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Personally, I think the best thing about Great Night Out is the four lead actors who all share great chemistry to the extent that you believe they have been friends for many years. Due to his dominating presence, Lee Boardman is the natural leader of the group and he is able to play his likeable role well despite being best known for playing villains. William Ash, best known for his role in Waterloo Road, is also perfectly cast as the hapless Beggsy who lives with his domineering mother and has a daughter who he sees very rarely. Stephen Walters, last seen in Good Cop, is great as Daz who often lies to get what he wants but realises what a good thing he has with Colleen so is seriously questioning going to Old Trafford with her. For me though it is Craig Parkinson who steals the show as the nervous Glyn, often the butt of his friends’ jokes, who brilliantly portrays a man who is still anxious to have a relationship with the girl who he has been in love with since school. Great Night Out also has also assembled a great supporting cast who inclue Rebekah Staton, Christine Bottomley, Susie Blake, Isy Suttie and Ricky Tomlinson who has some great one-liners as pub landlord Warren.

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The problem I had with the show was that I found the script uneven throughout, and it was as if writers Mark Bussell and Justin Sbresni were trying too hard to make us laugh in this opening episode. Personally I found that the duo’s script was at its best when focusing on the relationship between the four central characters, and I found the banter between them fairly realistic. I have to say I also laughed several times towards the end of the episode at some of the broader scenes involving the escaped groom and the lads’ attempts to get him back to the hotel. Other scenes though were less successful, namely the salsa class which evoked no laughter due to the fact that the central joke was that Craig Parkinson and Ricky Tomlinson were two men who had to dance together! I also found the character of Summer to be too much of a comic caricature, and I can’t imagine Kath ever allowing her to be one of her bridesmaids. Talking of the female characters, I personally found them generally underwritten because, despite the best intentions of the actresses playing them, they were generally there just to react to what the men were doing.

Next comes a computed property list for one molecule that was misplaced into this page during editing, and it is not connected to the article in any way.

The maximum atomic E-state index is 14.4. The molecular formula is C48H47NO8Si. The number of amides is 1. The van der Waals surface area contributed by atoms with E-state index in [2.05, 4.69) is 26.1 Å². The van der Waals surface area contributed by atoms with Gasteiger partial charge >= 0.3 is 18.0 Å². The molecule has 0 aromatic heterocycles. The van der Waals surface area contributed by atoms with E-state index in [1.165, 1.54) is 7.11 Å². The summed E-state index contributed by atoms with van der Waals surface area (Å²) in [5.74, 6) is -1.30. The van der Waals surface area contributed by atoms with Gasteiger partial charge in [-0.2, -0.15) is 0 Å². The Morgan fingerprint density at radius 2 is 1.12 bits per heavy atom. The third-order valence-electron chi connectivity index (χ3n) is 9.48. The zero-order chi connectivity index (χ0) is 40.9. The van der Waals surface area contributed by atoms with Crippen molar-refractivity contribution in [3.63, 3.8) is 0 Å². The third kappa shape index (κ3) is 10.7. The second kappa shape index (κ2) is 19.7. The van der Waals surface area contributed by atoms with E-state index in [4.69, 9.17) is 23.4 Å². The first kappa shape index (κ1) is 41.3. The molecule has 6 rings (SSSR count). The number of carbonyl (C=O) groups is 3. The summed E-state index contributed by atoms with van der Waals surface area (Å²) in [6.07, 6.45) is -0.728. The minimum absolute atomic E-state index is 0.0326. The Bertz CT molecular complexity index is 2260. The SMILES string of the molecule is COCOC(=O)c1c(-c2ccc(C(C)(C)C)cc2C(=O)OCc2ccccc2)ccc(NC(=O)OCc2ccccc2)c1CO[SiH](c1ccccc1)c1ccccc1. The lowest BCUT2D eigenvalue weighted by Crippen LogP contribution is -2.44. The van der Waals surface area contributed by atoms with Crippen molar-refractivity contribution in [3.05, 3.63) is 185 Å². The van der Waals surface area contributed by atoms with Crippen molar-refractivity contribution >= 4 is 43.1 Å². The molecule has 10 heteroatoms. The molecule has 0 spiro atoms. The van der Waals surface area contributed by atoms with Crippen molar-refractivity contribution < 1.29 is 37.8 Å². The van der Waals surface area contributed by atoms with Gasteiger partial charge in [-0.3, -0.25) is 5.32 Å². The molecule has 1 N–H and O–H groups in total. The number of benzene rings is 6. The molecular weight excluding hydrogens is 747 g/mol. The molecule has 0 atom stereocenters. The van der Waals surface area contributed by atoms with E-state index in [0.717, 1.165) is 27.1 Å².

Overall the first episode of Great Night Out did show some promise, thanks mainly to the chemistry between the lead actors and the believability of the banter they share. I think if the writers could tone down the broadly comic tones and give something extra for the female characters to do, then it would improve a lot more. But ultimately I feel that Friday nights on ITV would benefit from a likeable comedy drama such as Great Night Out, because at the end of the day, anything’s better than seeing Piers Morgan interview another C-List celebrity.

What did you think to Great Night Out? Did you think it was a good inclusion to ITV’s Friday night line-up? Leave Your Comments Below.